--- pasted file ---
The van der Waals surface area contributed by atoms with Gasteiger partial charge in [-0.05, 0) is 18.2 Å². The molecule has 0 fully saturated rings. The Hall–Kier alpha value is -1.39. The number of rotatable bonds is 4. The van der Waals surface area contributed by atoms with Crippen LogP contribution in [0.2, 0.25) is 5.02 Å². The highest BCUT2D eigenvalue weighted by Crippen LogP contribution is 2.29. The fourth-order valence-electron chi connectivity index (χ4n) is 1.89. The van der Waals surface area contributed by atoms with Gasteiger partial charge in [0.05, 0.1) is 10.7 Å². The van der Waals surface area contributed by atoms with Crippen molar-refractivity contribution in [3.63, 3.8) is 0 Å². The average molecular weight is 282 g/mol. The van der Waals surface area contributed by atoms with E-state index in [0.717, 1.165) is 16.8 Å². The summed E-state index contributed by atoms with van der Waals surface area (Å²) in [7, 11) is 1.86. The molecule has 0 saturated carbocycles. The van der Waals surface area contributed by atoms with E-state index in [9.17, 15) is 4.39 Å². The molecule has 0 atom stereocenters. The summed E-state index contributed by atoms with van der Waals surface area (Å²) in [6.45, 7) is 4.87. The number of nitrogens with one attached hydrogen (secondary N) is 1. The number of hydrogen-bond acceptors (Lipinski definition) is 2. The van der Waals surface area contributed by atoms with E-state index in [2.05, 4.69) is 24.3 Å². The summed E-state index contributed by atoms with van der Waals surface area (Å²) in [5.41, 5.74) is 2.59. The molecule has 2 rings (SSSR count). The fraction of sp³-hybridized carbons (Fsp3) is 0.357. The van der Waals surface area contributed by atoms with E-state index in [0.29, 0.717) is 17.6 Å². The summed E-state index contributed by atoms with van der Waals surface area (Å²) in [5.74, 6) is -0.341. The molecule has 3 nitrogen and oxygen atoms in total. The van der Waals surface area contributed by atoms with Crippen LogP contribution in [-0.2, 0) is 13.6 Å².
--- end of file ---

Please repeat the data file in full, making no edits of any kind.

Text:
The van der Waals surface area contributed by atoms with Gasteiger partial charge in [-0.05, 0) is 18.2 Å². The molecule has 0 fully saturated rings. The Hall–Kier alpha value is -1.39. The number of rotatable bonds is 4. The van der Waals surface area contributed by atoms with Crippen LogP contribution in [0.2, 0.25) is 5.02 Å². The highest BCUT2D eigenvalue weighted by Crippen LogP contribution is 2.29. The fourth-order valence-electron chi connectivity index (χ4n) is 1.89. The van der Waals surface area contributed by atoms with Gasteiger partial charge in [0.05, 0.1) is 10.7 Å². The van der Waals surface area contributed by atoms with Crippen molar-refractivity contribution in [3.63, 3.8) is 0 Å². The average molecular weight is 282 g/mol. The van der Waals surface area contributed by atoms with E-state index in [0.717, 1.165) is 16.8 Å². The summed E-state index contributed by atoms with van der Waals surface area (Å²) in [7, 11) is 1.86. The molecule has 0 saturated carbocycles. The van der Waals surface area contributed by atoms with E-state index in [9.17, 15) is 4.39 Å². The molecule has 0 atom stereocenters. The summed E-state index contributed by atoms with van der Waals surface area (Å²) in [6.45, 7) is 4.87. The number of nitrogens with one attached hydrogen (secondary N) is 1. The number of hydrogen-bond acceptors (Lipinski definition) is 2. The van der Waals surface area contributed by atoms with E-state index in [2.05, 4.69) is 24.3 Å². The summed E-state index contributed by atoms with van der Waals surface area (Å²) in [5.41, 5.74) is 2.59. The molecule has 2 rings (SSSR count). The fraction of sp³-hybridized carbons (Fsp3) is 0.357. The van der Waals surface area contributed by atoms with E-state index in [0.29, 0.717) is 17.6 Å². The summed E-state index contributed by atoms with van der Waals surface area (Å²) in [5.74, 6) is -0.341. The molecule has 3 nitrogen and oxygen atoms in total. The van der Waals surface area contributed by atoms with Crippen LogP contribution in [-0.2, 0) is 13.6 Å².